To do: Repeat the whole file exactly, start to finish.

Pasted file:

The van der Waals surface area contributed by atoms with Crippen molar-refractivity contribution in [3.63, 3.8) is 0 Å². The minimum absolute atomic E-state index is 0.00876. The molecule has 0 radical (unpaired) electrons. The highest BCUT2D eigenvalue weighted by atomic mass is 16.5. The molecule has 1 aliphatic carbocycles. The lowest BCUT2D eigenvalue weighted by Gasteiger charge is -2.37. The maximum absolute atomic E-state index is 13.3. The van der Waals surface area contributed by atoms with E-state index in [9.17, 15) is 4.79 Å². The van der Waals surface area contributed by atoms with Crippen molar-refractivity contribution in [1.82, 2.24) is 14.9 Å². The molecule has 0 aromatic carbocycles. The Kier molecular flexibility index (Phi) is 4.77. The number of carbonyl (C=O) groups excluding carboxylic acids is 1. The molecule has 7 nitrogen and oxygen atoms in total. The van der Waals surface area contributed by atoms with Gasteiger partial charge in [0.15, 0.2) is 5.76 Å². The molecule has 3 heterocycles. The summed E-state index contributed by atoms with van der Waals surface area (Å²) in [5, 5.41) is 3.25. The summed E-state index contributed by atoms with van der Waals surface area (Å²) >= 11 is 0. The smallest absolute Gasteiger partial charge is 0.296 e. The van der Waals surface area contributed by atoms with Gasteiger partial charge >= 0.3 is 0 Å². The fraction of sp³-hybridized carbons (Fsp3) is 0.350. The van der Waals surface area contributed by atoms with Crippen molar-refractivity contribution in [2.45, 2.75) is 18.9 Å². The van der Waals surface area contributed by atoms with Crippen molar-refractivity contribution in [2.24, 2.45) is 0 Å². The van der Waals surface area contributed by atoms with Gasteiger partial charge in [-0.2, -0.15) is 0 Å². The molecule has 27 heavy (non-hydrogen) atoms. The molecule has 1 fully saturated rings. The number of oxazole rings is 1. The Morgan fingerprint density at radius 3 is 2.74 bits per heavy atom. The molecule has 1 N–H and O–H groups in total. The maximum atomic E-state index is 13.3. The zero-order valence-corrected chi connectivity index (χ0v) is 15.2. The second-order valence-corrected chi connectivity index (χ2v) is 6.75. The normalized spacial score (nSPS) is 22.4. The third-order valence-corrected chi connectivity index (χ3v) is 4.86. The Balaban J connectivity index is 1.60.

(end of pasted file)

The van der Waals surface area contributed by atoms with Crippen molar-refractivity contribution in [3.63, 3.8) is 0 Å². The minimum absolute atomic E-state index is 0.00876. The molecule has 0 radical (unpaired) electrons. The highest BCUT2D eigenvalue weighted by atomic mass is 16.5. The molecule has 1 aliphatic carbocycles. The lowest BCUT2D eigenvalue weighted by Gasteiger charge is -2.37. The maximum absolute atomic E-state index is 13.3. The van der Waals surface area contributed by atoms with E-state index in [9.17, 15) is 4.79 Å². The van der Waals surface area contributed by atoms with Crippen molar-refractivity contribution in [1.82, 2.24) is 14.9 Å². The molecule has 0 aromatic carbocycles. The Kier molecular flexibility index (Phi) is 4.77. The number of carbonyl (C=O) groups excluding carboxylic acids is 1. The molecule has 7 nitrogen and oxygen atoms in total. The van der Waals surface area contributed by atoms with Gasteiger partial charge in [0.15, 0.2) is 5.76 Å². The molecule has 3 heterocycles. The summed E-state index contributed by atoms with van der Waals surface area (Å²) in [5, 5.41) is 3.25. The summed E-state index contributed by atoms with van der Waals surface area (Å²) >= 11 is 0. The smallest absolute Gasteiger partial charge is 0.296 e. The van der Waals surface area contributed by atoms with Gasteiger partial charge >= 0.3 is 0 Å². The fraction of sp³-hybridized carbons (Fsp3) is 0.350. The van der Waals surface area contributed by atoms with Crippen molar-refractivity contribution in [2.45, 2.75) is 18.9 Å². The van der Waals surface area contributed by atoms with Crippen molar-refractivity contribution in [2.24, 2.45) is 0 Å². The van der Waals surface area contributed by atoms with Gasteiger partial charge in [-0.2, -0.15) is 0 Å². The molecule has 27 heavy (non-hydrogen) atoms. The molecule has 1 fully saturated rings. The number of oxazole rings is 1. The Morgan fingerprint density at radius 3 is 2.74 bits per heavy atom. The molecule has 1 N–H and O–H groups in total. The maximum atomic E-state index is 13.3. The zero-order valence-corrected chi connectivity index (χ0v) is 15.2. The second-order valence-corrected chi connectivity index (χ2v) is 6.75. The normalized spacial score (nSPS) is 22.4. The third-order valence-corrected chi connectivity index (χ3v) is 4.86. The Balaban J connectivity index is 1.60.